Our patient load today was rather light, which was something of a blessing–we are running low on medications, and were completely out of basics like paracetamol (acetaminophen or Tylenol at home), ibuprofen, and multivitamins. Jackson was sent on a quest for meds, and returned later with most of what we needed. A trip to our chemist in Bungoma filled out our needs for the last clinic tomorrow.

Perhaps more later. It is difficult to type while fighting off these malaria-laden mosquitoes!

Kenya update 2/23/16

Hello from the LSU/SHIP team in Kabula, Western Kenya!

Today’s clinic site was at the church at Namatatoa. The folks there were friendly and welcoming, and some of them were sick. We saw about 65 patients by 4 pm.

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There were several kids, and a couple of adults, with malaria. And Lurah had her first jiggers patient today; I am not sure how she managed to avoid this fun procedure all month, but she won’t go home inexperienced.

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We also saw a 3 month old infant who had not gained weight since birth–his current weight was less than 3 kg. His 17 year old mother was apparently unable to produce enough breast milk, and infant formula was not readily available (or affordable for her family). There may be other underlying issues contributing to the infant’s failure to thrive, as well. We gave the family money to take the child to the hospital in Bungoma for evaluation and treatment.

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Livestock visitors to our clinic are frequent, and today was no exception.

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After arriving home, an improvised ping pong table was assembled, and the match of the century ensued.

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Two more clinic days to go before we head home. We have been blessed with wonderful hosts, beautiful weather, health and safety, and great friendships. I am grateful for God’s grace and the prayers and support of friends and family.

Kenya update 2/22/16

Habari from the LSU/ SHIP team in Kenya!

Today’s mobile clinic was located at the church at Shiengela, further out than any previous clinic site. This church is literally built on a rock, with the ground sloping steeply away in all directions. A gnarled old bougainvillea stands near the front door.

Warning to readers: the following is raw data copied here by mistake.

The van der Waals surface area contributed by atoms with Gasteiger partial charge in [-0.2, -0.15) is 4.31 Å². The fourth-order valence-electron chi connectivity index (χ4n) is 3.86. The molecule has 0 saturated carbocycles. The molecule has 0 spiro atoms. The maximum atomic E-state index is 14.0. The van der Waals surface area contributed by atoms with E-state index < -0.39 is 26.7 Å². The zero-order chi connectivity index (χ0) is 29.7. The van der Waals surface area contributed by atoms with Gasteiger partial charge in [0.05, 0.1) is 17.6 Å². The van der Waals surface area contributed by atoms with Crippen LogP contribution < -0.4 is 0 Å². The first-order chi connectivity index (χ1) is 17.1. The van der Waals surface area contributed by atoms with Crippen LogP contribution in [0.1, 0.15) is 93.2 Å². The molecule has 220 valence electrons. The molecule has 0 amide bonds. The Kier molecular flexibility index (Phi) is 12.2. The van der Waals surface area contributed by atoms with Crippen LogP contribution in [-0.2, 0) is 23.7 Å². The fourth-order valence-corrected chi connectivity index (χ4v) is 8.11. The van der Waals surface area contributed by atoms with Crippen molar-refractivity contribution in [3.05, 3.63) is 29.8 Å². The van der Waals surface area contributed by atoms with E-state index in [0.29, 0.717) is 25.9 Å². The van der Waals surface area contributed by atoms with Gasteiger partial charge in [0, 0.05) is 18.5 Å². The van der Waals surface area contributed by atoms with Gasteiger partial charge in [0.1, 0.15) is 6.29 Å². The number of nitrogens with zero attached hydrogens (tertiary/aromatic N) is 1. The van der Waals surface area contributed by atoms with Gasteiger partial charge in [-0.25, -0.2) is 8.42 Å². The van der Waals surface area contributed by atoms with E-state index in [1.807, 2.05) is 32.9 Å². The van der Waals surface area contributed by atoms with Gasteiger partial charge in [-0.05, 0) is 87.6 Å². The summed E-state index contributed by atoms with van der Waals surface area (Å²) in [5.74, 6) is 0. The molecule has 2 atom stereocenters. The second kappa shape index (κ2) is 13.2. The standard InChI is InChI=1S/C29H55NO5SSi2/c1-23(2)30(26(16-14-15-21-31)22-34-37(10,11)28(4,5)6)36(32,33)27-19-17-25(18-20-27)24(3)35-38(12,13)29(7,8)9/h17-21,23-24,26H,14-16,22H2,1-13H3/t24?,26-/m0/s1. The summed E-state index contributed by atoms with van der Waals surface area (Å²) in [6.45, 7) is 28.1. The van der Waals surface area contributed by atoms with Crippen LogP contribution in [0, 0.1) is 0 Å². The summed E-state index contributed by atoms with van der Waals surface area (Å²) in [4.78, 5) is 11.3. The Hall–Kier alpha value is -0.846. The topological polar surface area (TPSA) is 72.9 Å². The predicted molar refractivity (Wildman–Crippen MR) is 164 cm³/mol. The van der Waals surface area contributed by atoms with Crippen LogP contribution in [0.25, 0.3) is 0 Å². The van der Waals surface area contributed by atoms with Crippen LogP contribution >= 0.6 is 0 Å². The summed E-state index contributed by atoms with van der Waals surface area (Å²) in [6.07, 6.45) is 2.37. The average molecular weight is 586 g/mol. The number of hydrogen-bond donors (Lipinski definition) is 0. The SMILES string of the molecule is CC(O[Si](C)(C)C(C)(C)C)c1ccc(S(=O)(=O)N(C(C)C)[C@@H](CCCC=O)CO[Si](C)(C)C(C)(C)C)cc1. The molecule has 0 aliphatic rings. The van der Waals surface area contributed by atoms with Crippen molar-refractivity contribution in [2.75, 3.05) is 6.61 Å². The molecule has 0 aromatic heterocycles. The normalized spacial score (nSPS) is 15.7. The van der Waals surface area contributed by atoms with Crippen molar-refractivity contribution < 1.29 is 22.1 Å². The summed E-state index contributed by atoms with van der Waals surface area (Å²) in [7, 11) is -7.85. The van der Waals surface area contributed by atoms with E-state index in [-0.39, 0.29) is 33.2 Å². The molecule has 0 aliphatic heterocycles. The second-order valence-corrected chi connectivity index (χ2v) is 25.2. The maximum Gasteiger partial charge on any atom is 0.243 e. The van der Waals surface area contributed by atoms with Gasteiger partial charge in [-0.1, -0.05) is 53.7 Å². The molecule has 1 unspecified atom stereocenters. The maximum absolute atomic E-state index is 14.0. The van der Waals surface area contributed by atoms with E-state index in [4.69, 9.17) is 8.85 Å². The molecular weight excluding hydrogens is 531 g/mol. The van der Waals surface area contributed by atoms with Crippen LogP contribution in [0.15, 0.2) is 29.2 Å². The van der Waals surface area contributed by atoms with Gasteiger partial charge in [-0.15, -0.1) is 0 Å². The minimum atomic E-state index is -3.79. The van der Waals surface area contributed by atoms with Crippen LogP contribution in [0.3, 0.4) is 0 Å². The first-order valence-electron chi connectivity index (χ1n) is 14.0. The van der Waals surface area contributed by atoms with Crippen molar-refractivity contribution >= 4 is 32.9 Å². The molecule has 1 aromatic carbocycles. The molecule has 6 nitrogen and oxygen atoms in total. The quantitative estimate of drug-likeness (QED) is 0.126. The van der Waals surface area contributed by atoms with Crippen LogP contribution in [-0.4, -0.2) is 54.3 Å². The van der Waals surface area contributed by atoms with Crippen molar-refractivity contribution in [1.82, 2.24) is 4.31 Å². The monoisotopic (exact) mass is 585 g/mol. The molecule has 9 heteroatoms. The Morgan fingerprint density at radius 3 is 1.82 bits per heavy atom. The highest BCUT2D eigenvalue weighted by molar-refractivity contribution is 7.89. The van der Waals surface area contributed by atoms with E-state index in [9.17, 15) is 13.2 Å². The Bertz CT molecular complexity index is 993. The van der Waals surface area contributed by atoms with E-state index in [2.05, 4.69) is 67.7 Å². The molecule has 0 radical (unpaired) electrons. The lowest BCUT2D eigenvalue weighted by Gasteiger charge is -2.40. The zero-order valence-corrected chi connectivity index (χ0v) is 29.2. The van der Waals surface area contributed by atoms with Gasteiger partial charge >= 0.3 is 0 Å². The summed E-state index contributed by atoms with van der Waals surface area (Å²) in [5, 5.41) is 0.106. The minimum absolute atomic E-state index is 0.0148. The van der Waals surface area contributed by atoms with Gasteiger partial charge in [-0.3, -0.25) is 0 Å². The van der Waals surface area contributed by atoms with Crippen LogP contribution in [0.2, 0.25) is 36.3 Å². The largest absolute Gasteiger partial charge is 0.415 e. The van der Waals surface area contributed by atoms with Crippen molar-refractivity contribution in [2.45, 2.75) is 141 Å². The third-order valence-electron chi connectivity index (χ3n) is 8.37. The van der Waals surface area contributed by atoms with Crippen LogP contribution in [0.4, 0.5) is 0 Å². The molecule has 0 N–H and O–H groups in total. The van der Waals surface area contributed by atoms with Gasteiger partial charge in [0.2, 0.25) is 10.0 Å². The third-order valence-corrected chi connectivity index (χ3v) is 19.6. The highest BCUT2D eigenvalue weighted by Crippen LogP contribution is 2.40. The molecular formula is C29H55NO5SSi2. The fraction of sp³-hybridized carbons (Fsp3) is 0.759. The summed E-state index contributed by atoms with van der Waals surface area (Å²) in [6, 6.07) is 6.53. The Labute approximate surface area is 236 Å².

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In addition to the usual malaria and degenerative joint disease, we saw a lady who was a lifetime smoker with a cough, tachypnea and absent breath sounds on one side; we sent this lady to the hospital for an xray and treatment. One little girl had congenital microphthalmia, probably due to a congenital infection. Another lady had a very large, hard, mobile mass in her abdomen which had been there for several years. It didn’t seem to be attached to any organs, unless it was mesenteric in origin.

On the way home, we had an interesting encounter with the local police outside Butere. They stopped both vehicles, and insisted that we had been doing 59 kph in a 50 kph zone. The usual speed limit is 80 kph, and there are no speed limit signs (or any other road signs) on most Kenyan roads. Initially they demanded cash, and when refused, insisted that the drivers take the vehicles to the police station. After a lot of back and forth, we were allowed to continue our trip home.

Only three more clinic days left. Tomorrow’s clinic is at Siloba. We appreciate your prayers and support.

Usiku mwema!

Kenya update 2/18/2016

Greetings from the LSU/SHIP team in Kenya!

Our 14th mobile clinic today was at the church at Emakale; again we went far south of home, past Eshitari (which I thought was on the edge of nowhere) for several miles. The county has been “improving” the road, and crushed rock was piled in the road, taking up 2/3 of the roadway; we were forced to drive in the ditch for the last five miles or so.

Our patient mix was about the same today, with no really unusual diagnoses. We did see one lady with a blood glucose of 455; she had no idea that she might be diabetic. There were also a few patients with elevated blood pressures; all of these were referred to the hospital for evaluation and management.